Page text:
By the early 1930s the membership of Cuman na mBan had shrunk to such small numbers they could not do it alone and an Easter lily committee was formed comprising members of Cumann na mBan, the IRA, and Sinn Fein, consequently Cumann an mBan lost control of the venture
The flower Lilium longiforum/Easter Lily and the Calla Lily depicted on a 1930s Easter lily Poster
In 1933, there was difficulty in sourcing Irish-made paper for the artificial flowers, and as Cumann na mBan were spearheading a ‘buy Irish’ campaign, a decision was taken to stop making the flowers and instead create a paper flag/badge, which could be worn on the lapel. However, the Lilium longiforum/Easter Lily did not transfer well to the flag and the resulting image is more like the Calla lily. The design they chose is the same design that is sold to this day.
1933 Republican Easter lily (lapel) flag depicting the Calla lily.
In 1937 Cumann na mBan made a statement about the money raised by the Easter lily campaign:
The men of Easter Week laid down a very definite road for the Irish people to travel towards freedom… All those who support the lily campaign can rest assured that the money raised is devoted to no other purpose than the propagation of these ideals and the securing of the necessary materials for their realisation.[iii]
Cumann an mBan did not recognise the Irish Free State and from the beginning the women refused to apply for a licence to sell the Easter lily. It was illegal to sell the Easter lily on the streets without the permit, and over subsequent decades this led to running battles between Gardaí and the sellers and this led to the misconception that the authorities objected to the sale of the symbol itself.
George Gilmore: First Offenders: Leeson Street 1930s. A clan na Geal Girl scout (left) and a member of Cumann na gCailíní, (the junior branch of the Cumann na mBan) selling Easter lilies. (permission of Kilmainham Goal Museum)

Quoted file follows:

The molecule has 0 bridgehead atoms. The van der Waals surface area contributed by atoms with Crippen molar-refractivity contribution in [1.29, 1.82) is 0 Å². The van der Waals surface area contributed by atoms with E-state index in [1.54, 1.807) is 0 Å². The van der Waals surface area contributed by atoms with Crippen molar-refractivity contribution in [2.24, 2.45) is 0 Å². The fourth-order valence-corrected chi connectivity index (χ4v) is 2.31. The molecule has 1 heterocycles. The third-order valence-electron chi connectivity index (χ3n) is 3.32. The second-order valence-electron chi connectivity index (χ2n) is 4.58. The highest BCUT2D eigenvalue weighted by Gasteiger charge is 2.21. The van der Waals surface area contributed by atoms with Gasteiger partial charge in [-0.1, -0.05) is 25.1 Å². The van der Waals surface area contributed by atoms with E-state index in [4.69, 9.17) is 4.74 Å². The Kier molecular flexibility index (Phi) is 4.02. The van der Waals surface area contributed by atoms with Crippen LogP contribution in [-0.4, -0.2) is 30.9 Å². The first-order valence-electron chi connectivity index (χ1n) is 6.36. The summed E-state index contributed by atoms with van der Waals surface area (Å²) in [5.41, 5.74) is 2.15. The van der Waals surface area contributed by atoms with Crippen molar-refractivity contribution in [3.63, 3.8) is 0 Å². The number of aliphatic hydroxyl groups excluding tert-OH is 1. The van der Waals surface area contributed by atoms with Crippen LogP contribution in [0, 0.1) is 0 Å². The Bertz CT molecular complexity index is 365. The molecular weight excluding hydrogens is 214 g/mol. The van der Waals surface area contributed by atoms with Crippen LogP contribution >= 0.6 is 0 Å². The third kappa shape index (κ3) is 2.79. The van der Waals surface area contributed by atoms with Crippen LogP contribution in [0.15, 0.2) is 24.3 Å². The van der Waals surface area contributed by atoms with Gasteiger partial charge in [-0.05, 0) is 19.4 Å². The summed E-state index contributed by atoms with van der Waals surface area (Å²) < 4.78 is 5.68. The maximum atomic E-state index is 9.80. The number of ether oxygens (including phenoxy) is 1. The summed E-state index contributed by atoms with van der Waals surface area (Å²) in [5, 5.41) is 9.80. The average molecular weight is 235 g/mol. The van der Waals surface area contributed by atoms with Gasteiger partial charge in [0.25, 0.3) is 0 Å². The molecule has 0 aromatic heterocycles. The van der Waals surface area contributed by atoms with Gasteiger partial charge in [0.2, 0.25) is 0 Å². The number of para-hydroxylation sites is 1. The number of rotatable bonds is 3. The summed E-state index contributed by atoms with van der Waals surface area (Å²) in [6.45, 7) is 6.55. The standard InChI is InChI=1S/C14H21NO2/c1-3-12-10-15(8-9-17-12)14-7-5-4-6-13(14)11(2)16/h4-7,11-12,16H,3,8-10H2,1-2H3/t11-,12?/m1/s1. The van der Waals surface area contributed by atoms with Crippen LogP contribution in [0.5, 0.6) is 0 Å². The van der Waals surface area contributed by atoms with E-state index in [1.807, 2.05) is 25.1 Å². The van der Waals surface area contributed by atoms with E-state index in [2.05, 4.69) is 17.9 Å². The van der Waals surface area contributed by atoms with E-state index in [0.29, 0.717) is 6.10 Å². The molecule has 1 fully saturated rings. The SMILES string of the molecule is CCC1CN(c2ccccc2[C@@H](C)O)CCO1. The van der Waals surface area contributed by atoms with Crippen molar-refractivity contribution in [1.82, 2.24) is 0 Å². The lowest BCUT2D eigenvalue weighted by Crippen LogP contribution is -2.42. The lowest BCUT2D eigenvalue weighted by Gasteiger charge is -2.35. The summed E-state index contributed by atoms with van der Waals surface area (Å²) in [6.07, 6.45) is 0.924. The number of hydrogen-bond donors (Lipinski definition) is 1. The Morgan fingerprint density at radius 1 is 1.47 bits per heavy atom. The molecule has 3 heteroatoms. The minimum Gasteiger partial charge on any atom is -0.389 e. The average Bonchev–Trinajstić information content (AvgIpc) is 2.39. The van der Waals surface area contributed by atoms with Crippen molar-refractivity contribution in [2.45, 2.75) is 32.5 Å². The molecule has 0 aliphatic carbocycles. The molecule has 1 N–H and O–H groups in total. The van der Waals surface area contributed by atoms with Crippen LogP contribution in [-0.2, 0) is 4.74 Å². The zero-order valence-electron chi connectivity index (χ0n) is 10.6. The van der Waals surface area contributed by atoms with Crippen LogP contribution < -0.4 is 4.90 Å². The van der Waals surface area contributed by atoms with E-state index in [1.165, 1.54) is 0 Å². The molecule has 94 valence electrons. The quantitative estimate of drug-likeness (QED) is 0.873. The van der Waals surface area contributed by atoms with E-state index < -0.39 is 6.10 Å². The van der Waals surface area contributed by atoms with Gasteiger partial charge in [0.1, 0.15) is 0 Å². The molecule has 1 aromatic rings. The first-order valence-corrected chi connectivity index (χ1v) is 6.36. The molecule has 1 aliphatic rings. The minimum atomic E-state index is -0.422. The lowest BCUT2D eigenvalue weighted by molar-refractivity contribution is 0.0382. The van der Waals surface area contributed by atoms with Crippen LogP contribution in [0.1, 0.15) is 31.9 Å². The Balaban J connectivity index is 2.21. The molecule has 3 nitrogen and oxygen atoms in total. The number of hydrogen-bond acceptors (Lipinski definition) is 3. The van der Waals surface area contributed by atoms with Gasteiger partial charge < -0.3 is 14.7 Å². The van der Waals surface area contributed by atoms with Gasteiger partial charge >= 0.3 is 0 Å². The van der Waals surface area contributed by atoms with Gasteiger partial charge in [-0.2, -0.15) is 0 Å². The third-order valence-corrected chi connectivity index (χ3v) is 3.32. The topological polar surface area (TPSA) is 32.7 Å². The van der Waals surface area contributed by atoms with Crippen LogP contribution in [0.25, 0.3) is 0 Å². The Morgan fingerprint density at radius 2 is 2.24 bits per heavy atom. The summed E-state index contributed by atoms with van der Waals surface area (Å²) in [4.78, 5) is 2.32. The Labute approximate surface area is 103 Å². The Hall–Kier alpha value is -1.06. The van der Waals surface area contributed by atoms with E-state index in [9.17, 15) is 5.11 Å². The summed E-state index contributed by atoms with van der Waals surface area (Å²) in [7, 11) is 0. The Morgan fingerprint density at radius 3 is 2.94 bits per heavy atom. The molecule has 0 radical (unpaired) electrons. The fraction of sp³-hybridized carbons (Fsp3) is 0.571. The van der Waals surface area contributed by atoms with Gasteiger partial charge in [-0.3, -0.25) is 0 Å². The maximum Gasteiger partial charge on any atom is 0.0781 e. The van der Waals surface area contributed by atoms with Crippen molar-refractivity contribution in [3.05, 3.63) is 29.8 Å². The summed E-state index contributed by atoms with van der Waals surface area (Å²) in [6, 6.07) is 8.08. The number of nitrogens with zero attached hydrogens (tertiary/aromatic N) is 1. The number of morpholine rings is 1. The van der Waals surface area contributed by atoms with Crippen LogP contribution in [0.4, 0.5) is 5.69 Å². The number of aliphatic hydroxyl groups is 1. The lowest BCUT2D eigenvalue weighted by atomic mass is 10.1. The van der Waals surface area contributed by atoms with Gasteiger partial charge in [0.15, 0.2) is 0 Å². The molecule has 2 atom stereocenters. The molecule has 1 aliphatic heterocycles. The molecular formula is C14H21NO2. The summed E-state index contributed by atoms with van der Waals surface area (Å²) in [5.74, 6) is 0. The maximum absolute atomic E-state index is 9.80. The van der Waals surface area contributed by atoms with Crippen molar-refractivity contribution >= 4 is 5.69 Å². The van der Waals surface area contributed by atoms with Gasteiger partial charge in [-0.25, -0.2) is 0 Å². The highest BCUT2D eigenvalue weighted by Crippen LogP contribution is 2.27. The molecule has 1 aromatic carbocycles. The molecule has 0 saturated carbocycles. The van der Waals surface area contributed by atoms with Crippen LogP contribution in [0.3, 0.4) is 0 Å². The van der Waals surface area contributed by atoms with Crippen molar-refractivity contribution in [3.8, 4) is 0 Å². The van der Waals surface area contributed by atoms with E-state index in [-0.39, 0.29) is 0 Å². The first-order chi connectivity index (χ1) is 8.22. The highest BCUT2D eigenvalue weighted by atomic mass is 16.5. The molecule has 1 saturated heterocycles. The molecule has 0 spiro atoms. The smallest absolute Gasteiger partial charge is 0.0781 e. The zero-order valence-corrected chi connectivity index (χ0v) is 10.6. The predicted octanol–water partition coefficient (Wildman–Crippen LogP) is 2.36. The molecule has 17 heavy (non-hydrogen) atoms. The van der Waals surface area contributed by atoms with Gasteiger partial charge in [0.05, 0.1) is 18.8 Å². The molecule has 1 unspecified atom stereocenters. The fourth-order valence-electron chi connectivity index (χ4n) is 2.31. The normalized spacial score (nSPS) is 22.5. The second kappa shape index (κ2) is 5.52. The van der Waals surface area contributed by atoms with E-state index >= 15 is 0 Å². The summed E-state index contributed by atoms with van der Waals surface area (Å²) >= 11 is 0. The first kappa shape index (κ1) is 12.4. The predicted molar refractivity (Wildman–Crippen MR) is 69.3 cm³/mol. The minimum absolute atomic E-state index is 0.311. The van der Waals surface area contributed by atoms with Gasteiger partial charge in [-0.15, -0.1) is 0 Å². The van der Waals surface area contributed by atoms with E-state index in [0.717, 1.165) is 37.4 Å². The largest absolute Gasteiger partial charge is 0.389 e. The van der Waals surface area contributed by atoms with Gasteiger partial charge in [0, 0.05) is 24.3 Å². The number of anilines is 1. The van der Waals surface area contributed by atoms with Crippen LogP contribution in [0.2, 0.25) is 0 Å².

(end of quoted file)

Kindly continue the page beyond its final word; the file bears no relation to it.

The Easter lily campaign experienced a split in 1970 after the Sinn Féin Party was fragmented by another division, that created Republican Sinn Fein and Provisional Sinn Féin. The former began to sell the lily with a sticky back, while the Provisionals retained the original pin. (giving rise to the expression in the vernacular, the stickies and the pinnies’). In the mid-1990s the Provisional Sinn Féin shop began to sell it in brooch form. Ninety years after its inauguration the Republican Easter lily has remained a potent symbol within the fragmented of the Irish dissident republican movement. It was never a National Symbol.
Easter Lily and an Easter lily brooch/badge depicting the Calla lily. Made in China
The dissident Republican Easter lily can now be bought in all forms, badges, brooches, and various forms of jewellery in tourist shops in Sinn Féin shops, and on the internet. Furthermore, because the image was never patented anyone can produce the Republican lily for sale. Currently, there are several factories in China manufacturing the Easter lily in all the aforementioned forms for the Irish and international market and they are ‘making a killing’. The dissident Republican Easter lily has in this centenary year become very profitable for non- political entrepreneurs. Those stalwart women of 1926 can only lie in there graves and weep.